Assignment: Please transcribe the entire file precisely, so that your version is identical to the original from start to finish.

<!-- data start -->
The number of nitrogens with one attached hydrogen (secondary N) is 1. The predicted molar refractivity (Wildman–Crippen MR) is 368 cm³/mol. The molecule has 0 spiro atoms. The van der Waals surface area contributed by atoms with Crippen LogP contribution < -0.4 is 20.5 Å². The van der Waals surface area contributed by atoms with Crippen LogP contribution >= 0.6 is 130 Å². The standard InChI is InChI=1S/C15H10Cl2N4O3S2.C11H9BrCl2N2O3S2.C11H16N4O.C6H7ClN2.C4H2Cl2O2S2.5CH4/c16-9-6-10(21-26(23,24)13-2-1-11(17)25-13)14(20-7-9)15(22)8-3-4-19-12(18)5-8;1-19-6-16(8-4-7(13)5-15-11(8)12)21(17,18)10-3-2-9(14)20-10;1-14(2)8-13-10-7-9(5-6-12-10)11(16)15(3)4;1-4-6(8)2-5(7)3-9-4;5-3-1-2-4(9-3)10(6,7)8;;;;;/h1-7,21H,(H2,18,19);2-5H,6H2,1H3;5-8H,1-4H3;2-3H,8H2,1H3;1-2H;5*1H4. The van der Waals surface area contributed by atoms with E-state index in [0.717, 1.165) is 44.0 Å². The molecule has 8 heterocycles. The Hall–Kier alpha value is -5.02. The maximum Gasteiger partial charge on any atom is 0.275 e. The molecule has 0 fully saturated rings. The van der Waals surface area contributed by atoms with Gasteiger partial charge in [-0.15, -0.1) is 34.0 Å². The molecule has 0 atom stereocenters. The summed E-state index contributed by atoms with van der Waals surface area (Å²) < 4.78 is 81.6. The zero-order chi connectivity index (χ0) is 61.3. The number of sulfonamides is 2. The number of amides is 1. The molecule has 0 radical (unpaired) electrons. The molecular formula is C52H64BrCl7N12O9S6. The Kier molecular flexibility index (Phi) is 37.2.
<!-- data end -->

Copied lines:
The number of nitrogens with one attached hydrogen (secondary N) is 1. The predicted molar refractivity (Wildman–Crippen MR) is 368 cm³/mol. The molecule has 0 spiro atoms. The van der Waals surface area contributed by atoms with Crippen LogP contribution < -0.4 is 20.5 Å². The van der Waals surface area contributed by atoms with Crippen LogP contribution >= 0.6 is 130 Å². The standard InChI is InChI=1S/C15H10Cl2N4O3S2.C11H9BrCl2N2O3S2.C11H16N4O.C6H7ClN2.C4H2Cl2O2S2.5CH4/c16-9-6-10(21-26(23,24)13-2-1-11(17)25-13)14(20-7-9)15(22)8-3-4-19-12(18)5-8;1-19-6-16(8-4-7(13)5-15-11(8)12)21(17,18)10-3-2-9(14)20-10;1-14(2)8-13-10-7-9(5-6-12-10)11(16)15(3)4;1-4-6(8)2-5(7)3-9-4;5-3-1-2-4(9-3)10(6,7)8;;;;;/h1-7,21H,(H2,18,19);2-5H,6H2,1H3;5-8H,1-4H3;2-3H,8H2,1H3;1-2H;5*1H4. The van der Waals surface area contributed by atoms with E-state index in [0.717, 1.165) is 44.0 Å². The molecule has 8 heterocycles. The Hall–Kier alpha value is -5.02. The maximum Gasteiger partial charge on any atom is 0.275 e. The molecule has 0 fully saturated rings. The van der Waals surface area contributed by atoms with Gasteiger partial charge in [-0.15, -0.1) is 34.0 Å². The molecule has 0 atom stereocenters. The summed E-state index contributed by atoms with van der Waals surface area (Å²) < 4.78 is 81.6. The zero-order chi connectivity index (χ0) is 61.3. The number of sulfonamides is 2. The number of amides is 1. The molecule has 0 radical (unpaired) electrons. The molecular formula is C52H64BrCl7N12O9S6. The Kier molecular flexibility index (Phi) is 37.2.